Micron and Fiat have doubled and are still cheap
Just because a stock has doubled doesn't mean you've missed your chance to profit.
Amazon.com shares doubled in 2003 and have marched to a further 2,100 percent gain since. Micron Technology, Microsoft and many other stocks have scored handsome gains even after they doubled in a year.
To repeat one of my Sunday sermons, the way to judge a stock is not by whether it's been rising or falling, but by how good a value it is now.
Here are a few stocks that have doubled in the past year, and that I think have potential to move on to meaningful further gains.
Memory chips are considered an unglamorous slice of the semiconductor industry. The sexiest part features specialized chips that help people play advanced video games and mine cryptocurrencies.
Nvidia Corp. (NVDA) epitomizes the latter. Micron Technology Inc. (MU) exemplifies the former. I think people forget that many of today's mobile devices, including feature-rich mobile phones and tablets, use a lot of memory chips.
Over the past 12 months, Nvidia has advanced 77 percent and Micron 106 percent. I prefer Micron because its shares sell for 7 times recent earnings, versus a multiple of 42 for Nvidia. Micron's return on stockholders' equity was a sterling 51 percent, just a little less than Nvidia's startlingly high 56 percent.
Fiat Chrysler Automobiles NV (FCAU) shares have doubled in the past year to almost $22. Yet they are modestly valued at eight times recent earnings and five times the earnings analysts expect in the next four quarters.
With Ford moving to abandon most passenger cars, Fiat Chrysler may be able to pick up some market share. While Fiat Chrysler has dramatically reduced its debt in recent years, to about 76 percent of stockholders' equity, Ford's debt towers at more than 400 percent of equity.
The company's Ram pickup truck and Jeep Grand Cherokee are doing well, as are some of its high-end specialty vehicles.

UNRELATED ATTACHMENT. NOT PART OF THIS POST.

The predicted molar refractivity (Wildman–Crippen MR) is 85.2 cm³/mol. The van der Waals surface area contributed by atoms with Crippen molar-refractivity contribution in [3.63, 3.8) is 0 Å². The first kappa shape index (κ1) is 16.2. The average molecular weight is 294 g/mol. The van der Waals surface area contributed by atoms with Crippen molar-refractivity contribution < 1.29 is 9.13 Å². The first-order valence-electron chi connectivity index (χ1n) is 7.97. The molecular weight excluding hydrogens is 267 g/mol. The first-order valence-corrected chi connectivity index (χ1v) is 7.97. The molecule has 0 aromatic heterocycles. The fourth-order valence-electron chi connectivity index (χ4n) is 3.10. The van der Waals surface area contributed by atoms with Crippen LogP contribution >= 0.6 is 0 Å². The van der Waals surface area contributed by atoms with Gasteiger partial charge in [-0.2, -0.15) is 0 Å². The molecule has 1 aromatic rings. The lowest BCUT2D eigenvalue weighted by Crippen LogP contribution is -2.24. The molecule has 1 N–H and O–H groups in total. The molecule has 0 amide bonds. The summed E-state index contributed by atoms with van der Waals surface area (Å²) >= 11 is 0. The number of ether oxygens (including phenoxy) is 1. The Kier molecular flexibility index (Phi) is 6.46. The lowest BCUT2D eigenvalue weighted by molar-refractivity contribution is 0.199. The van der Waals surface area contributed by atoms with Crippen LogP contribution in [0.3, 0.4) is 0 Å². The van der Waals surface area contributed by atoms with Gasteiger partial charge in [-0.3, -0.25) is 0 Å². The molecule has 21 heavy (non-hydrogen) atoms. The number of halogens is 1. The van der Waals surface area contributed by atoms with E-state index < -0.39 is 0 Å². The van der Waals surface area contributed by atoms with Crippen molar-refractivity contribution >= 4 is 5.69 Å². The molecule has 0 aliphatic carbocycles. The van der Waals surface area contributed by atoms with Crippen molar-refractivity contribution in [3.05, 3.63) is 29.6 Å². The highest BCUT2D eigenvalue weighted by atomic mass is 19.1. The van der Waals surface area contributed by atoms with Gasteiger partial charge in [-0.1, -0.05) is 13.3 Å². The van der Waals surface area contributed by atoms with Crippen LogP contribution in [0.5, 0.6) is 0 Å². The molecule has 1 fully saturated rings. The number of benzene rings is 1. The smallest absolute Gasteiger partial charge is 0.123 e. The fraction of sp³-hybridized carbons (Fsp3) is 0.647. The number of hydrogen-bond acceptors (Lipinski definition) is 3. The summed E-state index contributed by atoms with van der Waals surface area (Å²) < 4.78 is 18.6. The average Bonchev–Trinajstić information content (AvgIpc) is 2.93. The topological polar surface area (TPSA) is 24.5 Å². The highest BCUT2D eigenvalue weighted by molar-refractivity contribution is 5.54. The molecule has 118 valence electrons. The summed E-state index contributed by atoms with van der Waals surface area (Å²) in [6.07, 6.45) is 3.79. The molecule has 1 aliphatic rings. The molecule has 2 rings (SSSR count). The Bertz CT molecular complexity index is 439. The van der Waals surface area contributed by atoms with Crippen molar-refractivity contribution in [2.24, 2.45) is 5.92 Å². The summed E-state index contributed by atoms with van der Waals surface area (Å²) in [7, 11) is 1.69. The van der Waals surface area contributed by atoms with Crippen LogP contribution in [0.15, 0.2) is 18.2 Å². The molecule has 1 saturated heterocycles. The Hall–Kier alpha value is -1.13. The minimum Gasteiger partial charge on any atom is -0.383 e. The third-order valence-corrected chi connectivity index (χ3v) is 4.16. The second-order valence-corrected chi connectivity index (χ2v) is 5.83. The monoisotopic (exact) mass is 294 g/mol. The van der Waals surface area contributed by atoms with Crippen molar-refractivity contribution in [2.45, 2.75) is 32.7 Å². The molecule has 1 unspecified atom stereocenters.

Refining is a spread business. Refiners thrive when the spread widens between the price of gasoline (or heating oil or jet fuel) and the price of oil. It can be a feast or famine business, but at the moment it looks to me like the next 12 months may be a feast.
Demand for gasoline recently hit a record, and summer (peak driving season) hasn't even begun yet. As for home heating oil, all I can say is that the past two winters have been abnormally warm. Global warming may cause that to be three in a row, but I still believe in reversion to the mean.
HollyFrontier Corp. (HFC) is one of the larger refiners, with a market value near $13 billion. Its stock has nearly tripled in the past year, going from around $25 to $72. Today's price is 16 times earnings and 0.9 times revenue, which I suspect leaves room for additional gains.
I recently bought shares in Daqo New Energy Corp. for some of my clients with high risk tolerance. Based in Wanzhou, China, the company makes polysilicon for solar panels and silicon wafers for semiconductor chips.
In the past year, Daqo's shares have ascended to more than $65 from about $21. The price is less than eight times earnings, which reflects both the cheapness of China's stock market relative to the United States, and investors worry that the barriers to entry in Daqo's business are low.
That's a legitimate worry, but on balance I think this is a good speculation.
This is the 11th column I've written about stocks that have doubled but may still be good buys.
Of the previous 10 columns, seven have been profitable and six have beaten the Standard & Poor's 500 index. The average 12-month gain on these recommendations has been 13.6 percent, compared with 11.9 percent for the Standard & Poor's 500 Index over the same periods.
Last year's crop did miserably. All three of the stocks I picked declined, with Maui Land & Pineapple Co. (MLP) and Sandridge Energy Inc. (SD) each down 30 percent or more. Cloud Peak Energy Inc. (CLD) dropped 7.3 percent On average, my picks lost 23.3 percent while the S&P 500 advanced 15.0 percent.
Bear in mind that my column recommendations are theoretical and don't reflect actual trades, trading costs or taxes. Their results shouldn't be confused with the performance of portfolios I manage for clients. And past performance doesn't predict future results.
Disclosure: I own Micron shares personally and for most of my firm's clients. A few clients own Nvidia. A private partnership I manage holds Daqo New Energy.
John Dorfman is chairman of Dorfman Value Investments LLC in Newton Upper Falls, Mass., and a syndicated columnist. His firm or clients may own or trade securities discussed in this column. He can be reached at email@example.com.